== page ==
Let's kickoff a series of articles to empower coaches incorporating the Power Clean for their non-weightlifter athletes. As a coach working with various athletes from gen-pop, field sport, or Olympic Weightlifting, the Power Clean can be one of the most effective barbell exercises you can use to help unlock athletic potential. To use a Charlie Francis analogy for training, we use the Power Clean as one of the “Big Rocks” of our Bedrock training program.
That being said, the Power Clean also happens to be one of the more difficult exercises to not only perform, but also teach! The benefits of this lift are largely predicated on one’s ability to effectively communicate, teach and coach an athlete to execute each component of the movement with proficiency.
Additionally, there seems to be a myopic view of the Power Clean in that the benefits and the purpose of the lift start and stop solely at the development of power through the all-important “triple extension”. Luckily for those athletes, there’s more to be gained from the proficient implementation and execution of the Power Clean. (But we’ll get into later - so hold tight.)
This high barrier to entry of the Power Clean coupled with a limited understanding of its comprehensive benefits, has resulted in many coaches choosing smaller rocks, or even pebbles, to accomplish what the Power Clean can accomplish in one fell swoop.
To me, the argument that the Power Clean is too “time-consuming to teach” is bullshit. And as you know, one of our main missions at Power Athlete is to battle the bullshit. If you’re in a position- as a coach- to where you work sporadically with athletes for anywhere between 2-8 weeks at a time and they have limited to no experience using the Power Clean, then sure, its implementation might not be an ideal use of time. You’d be better off incorporating more dynamic medball work (check out these ideas here and here) and/or explosive jump training to complement the less technical portions of squatting, pressing, and pulling.
But, in the context of long term athletic development, and applying Bedrock into a high school program or collegiate setting where a Base Level of Strength is prioritized, we can assume you’re going to be working with an athlete for an extended period of time that goes beyond 12 weeks, potentially lasting up to 4 years in some cases.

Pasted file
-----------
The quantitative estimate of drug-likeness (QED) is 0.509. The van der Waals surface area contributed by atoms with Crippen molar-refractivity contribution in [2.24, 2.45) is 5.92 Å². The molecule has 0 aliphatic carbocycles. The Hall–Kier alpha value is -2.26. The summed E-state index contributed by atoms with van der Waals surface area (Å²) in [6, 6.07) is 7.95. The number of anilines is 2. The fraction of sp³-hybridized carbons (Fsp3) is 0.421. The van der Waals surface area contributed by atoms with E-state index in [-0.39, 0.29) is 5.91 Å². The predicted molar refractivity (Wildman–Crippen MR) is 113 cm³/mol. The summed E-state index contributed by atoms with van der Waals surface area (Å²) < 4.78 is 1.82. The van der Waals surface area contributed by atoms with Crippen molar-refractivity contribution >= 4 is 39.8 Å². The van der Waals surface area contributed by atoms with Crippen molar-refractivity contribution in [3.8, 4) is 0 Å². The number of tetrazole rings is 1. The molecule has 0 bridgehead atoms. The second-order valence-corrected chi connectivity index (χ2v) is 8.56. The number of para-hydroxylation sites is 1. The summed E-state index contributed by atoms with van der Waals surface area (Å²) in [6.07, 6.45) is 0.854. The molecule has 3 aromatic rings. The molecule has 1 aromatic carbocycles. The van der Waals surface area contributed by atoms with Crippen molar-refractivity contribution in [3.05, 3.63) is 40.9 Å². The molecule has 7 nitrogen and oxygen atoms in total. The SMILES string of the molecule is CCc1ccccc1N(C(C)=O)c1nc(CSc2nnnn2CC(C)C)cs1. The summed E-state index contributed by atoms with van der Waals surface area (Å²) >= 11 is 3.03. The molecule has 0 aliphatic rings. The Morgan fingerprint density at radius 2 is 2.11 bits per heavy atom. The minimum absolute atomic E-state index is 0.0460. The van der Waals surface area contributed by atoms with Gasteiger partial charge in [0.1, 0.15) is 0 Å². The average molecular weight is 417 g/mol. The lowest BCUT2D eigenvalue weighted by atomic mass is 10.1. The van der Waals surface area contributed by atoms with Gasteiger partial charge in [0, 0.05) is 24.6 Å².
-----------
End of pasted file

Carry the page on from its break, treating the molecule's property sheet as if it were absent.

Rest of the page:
Being unable to get your athletes to Power Clean with some level proficiency in the timespan of weeks or even years is indicative that: 1) You simply don’t know how to coach 2) Your way of teaching the Power Clean is different for every athlete and you don’t have a systematic process of teaching, progressing, or regressing the Power Clean or 3) You find yourself shifting between options 1 and 2 above and you’re too stubborn to seek out help to sharpen your coaching blade for the betterment of your athletes.
By reading this article, chances are you’re a coach seeking more knowledge to better yourself and your athletes. Good! This article series will empower you as a coach by providing you a better understanding of WHY we incorporate the Power Clean into the Bedrock program, HOW it all fits into the overall training plan, and finally, to provide you with a simple and proven process for teaching, implementing, and progressing the Power Clean. By the end of this, you’ll be able to make this process more time effective so you and your athletes get a bigger rate of return on your investment of time and training.
Latest posts by Don Ricci (see all)
- Coach Like a Pro, Not Like a “System Guy” - April 2, 2019
- Drive Adaptation, Enhance Performance - February 12, 2019
- 7 Coaching Tools to Master the Power Clean: Part III - January 15, 2019